Christian ministers need to do away with the concept of race. As a white minister, know that every black person you meet has his or her unique culture. Culture is a learned pattern of behaviors; you’re not born with a culture. These behaviors are imparted by surrounding families, teachers, friends, and many others. For instance, a black guy born and raised in Beverly Hills is going to be very different from a black guy in Brooklyn. Therefore, in order to reach African-Americans for Christ, one needs to build deep culture-transcending relationships. Every relationship is built on the three T’s: Time, Talk, and Touch. The more time you spend, the more conversations you will have, and more encounters will happen, resulting in deeper relationships.

As you build trust begin asking questions. Jesus also transcended culture when He conversed with the Samaritan woman at the well, and with Zacchaeus the tax collector at his house. Jesus surpassed cultural norms and was not above spending time with people from different cultures than His.

CULTIVATE a prayer lifestyle

“Talking to men for God is a great thing, but talking to God for men is greater still.” E.M. Bounds

Prayer is the real work of ministry! If you want to reach an African-American for Christ, the first step is to pray! I am not talking about a quickie “God bless my black friend” prayer, but a life devoted to prayer. Look at Jesus as he hung on the cross; he took time to pray for those who were murdering Him. He prayed,

“Father, forgive them; for they do not know what they are doing” Luke 23:34.

Do you have a heart to pray for the AA’s like Jesus did? If not, then don’t expect great things from God in your ministry. I beg you to spend time with God through prayer and the Word and plead to Him to transform your heart. God uses people who humble themselves, and pray and seek His face, and turn from their wicked ways. Martin Luther said:

“If I fail to spend two hours in prayer each morning, the devil gets the victory through the day. I have so much business I cannot get on without spending three hours daily in prayer.”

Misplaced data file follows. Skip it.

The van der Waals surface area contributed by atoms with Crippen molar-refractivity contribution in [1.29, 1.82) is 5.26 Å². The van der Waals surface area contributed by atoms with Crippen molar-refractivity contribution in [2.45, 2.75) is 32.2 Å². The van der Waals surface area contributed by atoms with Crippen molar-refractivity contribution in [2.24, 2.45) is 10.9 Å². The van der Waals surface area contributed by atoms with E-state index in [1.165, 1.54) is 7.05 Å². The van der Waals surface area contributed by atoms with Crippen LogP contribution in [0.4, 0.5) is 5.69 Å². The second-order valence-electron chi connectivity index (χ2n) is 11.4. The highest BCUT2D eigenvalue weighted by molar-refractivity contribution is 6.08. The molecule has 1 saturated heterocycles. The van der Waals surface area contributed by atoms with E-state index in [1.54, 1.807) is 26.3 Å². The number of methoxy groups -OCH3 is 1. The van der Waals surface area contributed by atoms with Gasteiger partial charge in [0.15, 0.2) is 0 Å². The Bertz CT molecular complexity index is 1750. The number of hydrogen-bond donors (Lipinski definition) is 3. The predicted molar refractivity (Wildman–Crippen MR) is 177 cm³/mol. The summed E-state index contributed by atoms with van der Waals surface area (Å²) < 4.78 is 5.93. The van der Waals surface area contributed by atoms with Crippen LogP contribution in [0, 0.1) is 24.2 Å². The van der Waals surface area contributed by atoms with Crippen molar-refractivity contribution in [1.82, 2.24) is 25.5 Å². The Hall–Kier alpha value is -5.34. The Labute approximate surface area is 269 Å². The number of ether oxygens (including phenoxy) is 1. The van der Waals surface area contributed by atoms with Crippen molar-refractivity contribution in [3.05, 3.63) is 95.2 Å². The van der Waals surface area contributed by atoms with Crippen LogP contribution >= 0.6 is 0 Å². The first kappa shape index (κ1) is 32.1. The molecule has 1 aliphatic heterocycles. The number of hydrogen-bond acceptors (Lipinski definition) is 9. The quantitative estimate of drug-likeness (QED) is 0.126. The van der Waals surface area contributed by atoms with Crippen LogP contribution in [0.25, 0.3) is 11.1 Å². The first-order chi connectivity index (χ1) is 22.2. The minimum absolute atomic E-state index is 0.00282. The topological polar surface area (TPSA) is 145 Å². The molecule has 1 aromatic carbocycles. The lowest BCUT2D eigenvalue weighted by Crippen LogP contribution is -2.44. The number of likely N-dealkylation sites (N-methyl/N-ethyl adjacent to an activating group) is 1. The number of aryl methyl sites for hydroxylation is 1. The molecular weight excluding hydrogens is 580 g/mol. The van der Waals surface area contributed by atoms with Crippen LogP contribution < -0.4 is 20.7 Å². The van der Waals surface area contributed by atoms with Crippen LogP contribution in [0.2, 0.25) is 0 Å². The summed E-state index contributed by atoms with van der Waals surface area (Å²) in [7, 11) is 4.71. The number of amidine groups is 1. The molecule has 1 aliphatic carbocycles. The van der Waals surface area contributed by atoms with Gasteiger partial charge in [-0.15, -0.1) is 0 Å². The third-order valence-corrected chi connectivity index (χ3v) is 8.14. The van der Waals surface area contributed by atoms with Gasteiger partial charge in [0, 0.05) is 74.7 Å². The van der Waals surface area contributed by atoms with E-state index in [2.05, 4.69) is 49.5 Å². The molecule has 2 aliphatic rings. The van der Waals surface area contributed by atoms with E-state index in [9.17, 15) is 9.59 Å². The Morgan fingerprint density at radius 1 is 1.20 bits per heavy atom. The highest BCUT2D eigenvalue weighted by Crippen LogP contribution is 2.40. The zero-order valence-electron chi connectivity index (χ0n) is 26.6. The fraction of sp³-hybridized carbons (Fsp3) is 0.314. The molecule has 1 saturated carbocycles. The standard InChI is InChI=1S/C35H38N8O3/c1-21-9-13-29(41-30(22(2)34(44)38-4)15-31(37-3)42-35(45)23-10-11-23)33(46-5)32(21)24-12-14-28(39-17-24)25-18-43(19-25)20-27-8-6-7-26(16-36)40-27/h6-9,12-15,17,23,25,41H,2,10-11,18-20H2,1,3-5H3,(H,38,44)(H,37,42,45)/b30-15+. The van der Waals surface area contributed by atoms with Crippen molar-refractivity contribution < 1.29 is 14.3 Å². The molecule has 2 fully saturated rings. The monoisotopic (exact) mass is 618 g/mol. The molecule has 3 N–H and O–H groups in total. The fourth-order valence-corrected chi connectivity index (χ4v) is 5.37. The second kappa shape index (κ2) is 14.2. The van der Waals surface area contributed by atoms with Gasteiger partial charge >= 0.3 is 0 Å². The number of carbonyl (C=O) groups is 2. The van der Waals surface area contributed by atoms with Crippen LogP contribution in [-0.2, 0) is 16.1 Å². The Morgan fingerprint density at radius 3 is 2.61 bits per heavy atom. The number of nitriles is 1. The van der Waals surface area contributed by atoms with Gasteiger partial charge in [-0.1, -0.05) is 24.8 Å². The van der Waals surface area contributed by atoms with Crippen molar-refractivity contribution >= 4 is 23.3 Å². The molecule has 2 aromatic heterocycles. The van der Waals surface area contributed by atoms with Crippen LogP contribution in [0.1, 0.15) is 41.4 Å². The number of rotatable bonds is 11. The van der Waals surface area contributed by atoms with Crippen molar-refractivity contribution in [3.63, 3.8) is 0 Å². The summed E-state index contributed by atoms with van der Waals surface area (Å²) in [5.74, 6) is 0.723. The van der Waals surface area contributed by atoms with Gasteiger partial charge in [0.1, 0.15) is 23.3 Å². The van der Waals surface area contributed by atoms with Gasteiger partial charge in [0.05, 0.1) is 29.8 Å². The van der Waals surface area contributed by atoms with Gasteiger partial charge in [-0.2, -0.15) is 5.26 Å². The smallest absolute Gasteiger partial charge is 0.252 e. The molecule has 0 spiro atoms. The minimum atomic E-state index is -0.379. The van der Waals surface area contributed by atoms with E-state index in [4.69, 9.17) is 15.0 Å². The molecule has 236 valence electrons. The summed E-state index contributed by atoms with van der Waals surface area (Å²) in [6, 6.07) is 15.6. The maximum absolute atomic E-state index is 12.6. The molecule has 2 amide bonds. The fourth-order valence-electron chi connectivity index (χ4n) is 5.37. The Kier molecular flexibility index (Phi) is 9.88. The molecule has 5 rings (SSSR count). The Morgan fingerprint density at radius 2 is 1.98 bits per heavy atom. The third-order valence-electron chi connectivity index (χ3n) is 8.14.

Every great movement in church history began with countless prayers, so pray for a revival in your own heart that would be so contagious it spreads into the African-American students in your life.

KNOW your role

“Soul winners are not soul winners because of what they know, but because of who they know, and how well they know Him, and how much they long for others to know Him.” — Dawson Trotman

In order to reach African-American students for Christ, you must examine yourself to see if you are experiencing the “Messiah Complex.” If you find yourself guilty, confess and repent! Otherwise, it will destroy you and your campus ministry. The best advice I received about ministry was “I am not the Lord”. My seminary teacher had me repeat it over and over and over again. If AA college students on your campus are going to be reached for Christ then it’s going to be because of Jesus Christ, the Lord of the harvest.

The Messiah Complex always starts with good intentions, when we want to see a person receive help so much that we take on the role of God. I hear often “YOU are the solution, go reach the campus.” However, it should be “You are Jesus’ workmanship! Walk into the good works already prepared for you.” I urge you to understand your role, which is very simple – be faithfully obedient to God.

Summary:

A person who believes God’s word, devotes himself or herself to prayer, values God’s creativity in cultures, lives wholeheartedly with people, understands that Christ is Lord and that he or she is just the workman will reach AA for Christ! Oh, I forgot to mention that ANY person who lives out these principles will be able to reach all tribes and tongues, not just blacks. I pray that your end goal isn’t to reach African-Americans on your campus, but that through your faithful laboring, many will come to know the Lord. So that when the Lord comes, He would say to you, “Well done, my good and faithful servant; nations were reached because you trusted Me.”

Continue reading Building a multi-ethnic ministry: part 2.

  • John Patton

    Great article! This point is so true in any ministry to various groups of people, “no impact without contact”. Change doesn’t just happen, it takes intentionality. You’ve got to be willing to share your life and invest in others.